Mark and I were in Charlottesville last Friday and Saturday. We just happened to be there, visiting friends.  We didn’t attend the interfaith worship service at St. Paul’s Memorial Church, on Friday evening, which was surrounded by Tiki torch bearers on the way to the UVA lawn—although I wish I was in that sanctuary with those religious leaders, many of whom stood against the hate and violence of the KKK members and neo-Nazis the next day.  On Saturday, we did encounter two “regiments” of white supremacists making their way to McIntire Park, after the assembly at Emancipation Park was declared unlawful.  There were about 100 of them, angry, waving the Rebel flag.  Then I saw a flag with black swastika on a field of red.  I have never seen that before. I was disgusted. It was extremely disturbing. Something very destructive and evil has been unleashed in our society.

With last week’s rally, the events of the week, with Confederate statues coming down or being removed, including here in Baltimore, and yesterday’s march in Boston, we are being forced to confront issues that should have been faced long ago: the sin of slavery, America’s original sin; along with the sin of racism, the sin of white supremacy, and all the sin that has been and is being done because of white privilege.  Deborah McEachern, pastor at Hunting Ridge Presbyterian Church, posted this question on her Facebook page this week, “Why does it take a fight between a bunch of white people to really get the country riled up about the injustice toward black and brown bodies that happens all around us all the time?”

The church is called to act. And, yes, the church is called to be political—not partisan. Jesus is neither Democrat nor Republican, and judges both parties.  We need to take our cue from Martin Luther King, Jr. (1929-1968) who said, “The church must be reminded that it is not the master or the servant of the state, but rather the conscience of the state.  It must be the guide and critic of the state, never its tool.”

Last week, a representative from a group known as Catonsville Indivisibles called me.  She asked if we would host a vigil, in response to events in Charlottesville, here on church grounds.  I had never heard of them so I looked them up online.  Their website is clear.  They are working to counter the Trump agenda.  And so, I said that it would not be appropriate for CPC to host this event, given their overtly partisan identification, even if I, and many others in the church, share their hopes.  They did invite me to speak at the event, if they could find a place elsewhere. I said I would pray about it and get back to her.  Later that night, I heard from a church member that someone from this organization, learning that I said no to hosting them, said that I was a Trump alt-right nut job and that the entire church is pro-Trump.  I thought that was really funny, and then I was mad. I called their rep the next morning to share my disappointment.  I don’t think I’ll be talking at their vigil.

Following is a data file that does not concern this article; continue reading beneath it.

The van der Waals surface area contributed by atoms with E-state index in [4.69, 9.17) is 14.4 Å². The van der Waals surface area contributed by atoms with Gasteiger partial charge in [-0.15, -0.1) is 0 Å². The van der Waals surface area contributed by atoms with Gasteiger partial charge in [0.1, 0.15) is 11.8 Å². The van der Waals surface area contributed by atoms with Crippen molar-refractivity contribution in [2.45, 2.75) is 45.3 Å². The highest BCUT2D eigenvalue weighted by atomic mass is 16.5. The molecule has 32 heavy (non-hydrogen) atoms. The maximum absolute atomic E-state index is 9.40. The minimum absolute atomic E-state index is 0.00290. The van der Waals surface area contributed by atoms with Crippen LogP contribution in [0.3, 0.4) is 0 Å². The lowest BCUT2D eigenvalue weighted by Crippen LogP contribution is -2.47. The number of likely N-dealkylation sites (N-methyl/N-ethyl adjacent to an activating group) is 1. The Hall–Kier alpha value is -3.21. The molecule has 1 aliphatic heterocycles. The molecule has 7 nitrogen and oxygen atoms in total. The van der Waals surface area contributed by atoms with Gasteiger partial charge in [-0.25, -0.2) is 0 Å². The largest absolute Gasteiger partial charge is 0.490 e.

The church walks a fine line.  Presbyterians are not afraid to bear witness to the gospel in the public square.  We engage society and people with power, lovingly, critically, prophetically, we hold them accountable.  And we speak out against sin and social injustice.  We work for the good:  we do justice, love kindness and mercy, walk with humility, not arrogance, with God.  The forces swirling all around us at the moment are intense, which means we need to be clear about who we are and whose we are and what God is calling us to do. This is no time to be cautious or silent—or, for the sake of all that is good, this is no time to be bored with the work of God! 

The Talmud (303) says, “Do not be daunted by the enormity of the world’s grief.  Do justice, now.  Love kindness, now, Walk humbly, now.  You are not obligated to complete the work, but neither are you free to abandon it.”

Image:  Religious leaders counterprotesting against hate, Charlottesville, VA, 12th August 2017.  Credit:  Sojourners, www.sojo.net.

[1] Erich Fromm, The Dogma of Christ (Henry Holt & Co, 1992), 150.
[2] Albert Camus, The Fall (New York: Vintage Books, 1991), 37.
[3] Søren Kierkegaard, Either/Or (Princeton: Princeton University Press, 1987.
[4] Kierkegaard, Either/Or; see also The Sickness Unto Death: A Christian Exposition for Upbuilding and Awakening (Princeton: Princeton University Press, 1983).
[5] Walter Brueggemann, Theology of the Old Testament: Testimony, Dispute, Advocacy (Minneapolis: Fortress Press, 1997), 460-461.
[6] Brueggemann, 461.
[7] Peter Wehner, “Evangelicals, Trump, and the Politics of Redemption,” Religious News Service, August 11, 2017.